Next gen consoles are a special breed these days, despite being so familiar in so many ways. Their x86-based architecture ensures that PC developers have an easier time ensuring parity while developing for either the PS4 and Xbox One, but their unique architectures mean they have their own hooks. And while Terathon Software’s C4 Engine might not be the first middleware company to take advantage of next gen hardware, it’s certainly one of the few to work its way up.
The C4 Engine was first created in May 2005 and was only ever made available on the PS3. With its migration to the PS4, GamingBolt spoke to Ph.D. founder, president and chief technology officer of Terathon Software Eric Lengyel about how the engine takes advantage of the next gen console (and vice versa), its overall functionality and distinguishing features from other engines, and why it’s not available for Xbox.
Rashid Sayed: Could you tell us about how C4 differs from most other engines in terms of performance and functionality?
Eric Lengyel: It would be possible to compare feature sets and benchmarks all day long, but I think all of the major engines can demonstrate the same general capabilities with some strengths and weaknesses here and there. I’ll instead comment about some less visible characteristics of our engine that may only become apparent when a developer digs in and starts doing real work on their game. The most important thing to understand when comparing C4 to other engines is that the time and care has always been taken to build C4 the right way from thestart.
The C4 Engine has been in development for a very long time, and it has never suffered from the pressures of corporate deadlines and poor management that has a notoriously negative impact on code quality. Everything from large engine subsystems to each minor feature has been designed with careful consideration for correctness, implemented with meticulous attention to detail, and refined over many years of real-world usage.
The result is that the C4 Engine simply works better than many other engines (meaning that features are complete and function properly when used in combination), it exhibits far fewer technical problems than other engines (like crashes or features not working as expected), and the cleanliness of its source code is undisputedly unrivaled. This means that developers will be able to spend more time making their games instead of trying to figure out how some convoluted hack inside the engine is supposed to work.
"The C4 Engine uses a combination of direct dynamic lighting (with real-time shadows), static precalculated radiosity volumes, and our own flavor of screen-space ambient occlusion. There is no limit to the number of dynamic light sources that can exist in a single level, and the engine can handle several hundred light sources within the current camera view as long as most of them have limited bounds."
Rashid Sayed: One of the bigger talking points for next generation games is realistic lightning. How does C4 accurately render light, and how many light sources could it effectively create in real time on a next generation consoles like the PS4?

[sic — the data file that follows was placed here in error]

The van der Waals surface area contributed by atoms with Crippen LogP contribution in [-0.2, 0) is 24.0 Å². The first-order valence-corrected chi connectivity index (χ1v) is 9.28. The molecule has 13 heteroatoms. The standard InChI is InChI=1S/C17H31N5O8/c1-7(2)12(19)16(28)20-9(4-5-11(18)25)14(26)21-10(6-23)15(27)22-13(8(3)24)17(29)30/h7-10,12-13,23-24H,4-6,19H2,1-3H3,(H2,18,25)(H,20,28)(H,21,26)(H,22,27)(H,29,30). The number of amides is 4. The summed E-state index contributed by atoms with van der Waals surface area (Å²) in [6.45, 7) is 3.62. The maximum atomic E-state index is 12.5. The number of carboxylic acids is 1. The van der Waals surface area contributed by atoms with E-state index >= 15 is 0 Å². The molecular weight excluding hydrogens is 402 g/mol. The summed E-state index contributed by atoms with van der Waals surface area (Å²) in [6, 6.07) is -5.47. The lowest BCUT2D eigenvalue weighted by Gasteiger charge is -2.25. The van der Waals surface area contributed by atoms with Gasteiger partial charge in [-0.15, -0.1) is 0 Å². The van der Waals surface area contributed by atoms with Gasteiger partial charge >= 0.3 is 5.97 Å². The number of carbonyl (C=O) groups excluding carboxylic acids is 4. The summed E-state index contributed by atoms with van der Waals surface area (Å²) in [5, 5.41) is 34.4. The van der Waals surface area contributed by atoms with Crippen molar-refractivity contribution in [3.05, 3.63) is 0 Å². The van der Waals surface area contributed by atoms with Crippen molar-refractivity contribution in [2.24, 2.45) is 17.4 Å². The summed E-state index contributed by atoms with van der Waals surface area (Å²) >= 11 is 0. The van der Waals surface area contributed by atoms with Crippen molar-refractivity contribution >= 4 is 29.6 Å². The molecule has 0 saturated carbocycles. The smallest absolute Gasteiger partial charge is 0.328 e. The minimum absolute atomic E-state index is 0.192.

Eric Lengyel: The C4 Engine uses a combination of direct dynamic lighting (with real-time shadows), static precalculated radiosity volumes, and our own flavor of screen-space ambient occlusion. There is no limit to the number of dynamic light sources that can exist in a single level, and the engine can handle several hundred light sources within the current camera view as long as most of them have limited bounds.
The radiosity volumes capture directional ambient lighting at many grid points inside a three-dimensional volume and apply this data to both static and dynamic objects in real-time. The data stored in these volumes includescontributions from indirect light bounces, emissive material lighting, and hemispherical sky lighting.
Rashid Sayed: What are your thoughts on the PlayStation 4 especially in comparison to the Xbox One? Is there any specific reason why C4 is exclusive to one next generation console and not the other?
Eric Lengyel: Sony made a lot of good decisions when it comes to the technical design of the PS4. It’s awesome to have a fast, featured-packed GPU that can access a huge amount of fast memory. The Xbox One isn’t a whole lot different, but the slower memory and the irritation of still having something like eSRAM are disappointing.
C4 is currently exclusive to the PS4 for the sole reason that Sony was much more cooperative than Microsoft when we were first exploring conversion to next-gen consoles. Sony treated us with respect and made sure that we had everything we needed to get C4 running on the PS4. Microsoft did not respond to us in any way that included the slightest bit of professionalism, and that’s just one more thing to throw onto the pile of PR missteps surrounding the Xbox One.
"The engine contains a compiler of sorts that takes a user-supplied shader graph (built in the shader editor) and performs tasks such as scheduling, register allocation, dead code removal, and common subexpression elimination (merging duplicate code) at the flow-graph level. Then, it generates the actual text-based shader code that gets sent to the driver (or an offline tool) to be compiled into GPU microcode."
Rashid Sayed: C4 was originally on the PS3 but it was reported that the process of porting it over to the PS4 was much smoother than anticipated. What can you tell us about the process and how does it bode for development in general on the platform? Also, is it easier to optimize the engine for the PC or the PS4, and why?
Eric Lengyel: There are three main reasons why porting to the PS4 went smoothly for us. First, we were able to use all of our SIMD-optimized PC code without modification because the PS4 is based on x86 processors. Second, many of the APIs used by non-graphics components of the engine (like low-level threading, audio, and networking) are very similar between the PS3 and PS4, so we didn’t have to do much work to get them running. Finally, and possibly most importantly, Sony has provided an excellent integration with Visual Studio that makes debugging on the PS4 a pleasant experience.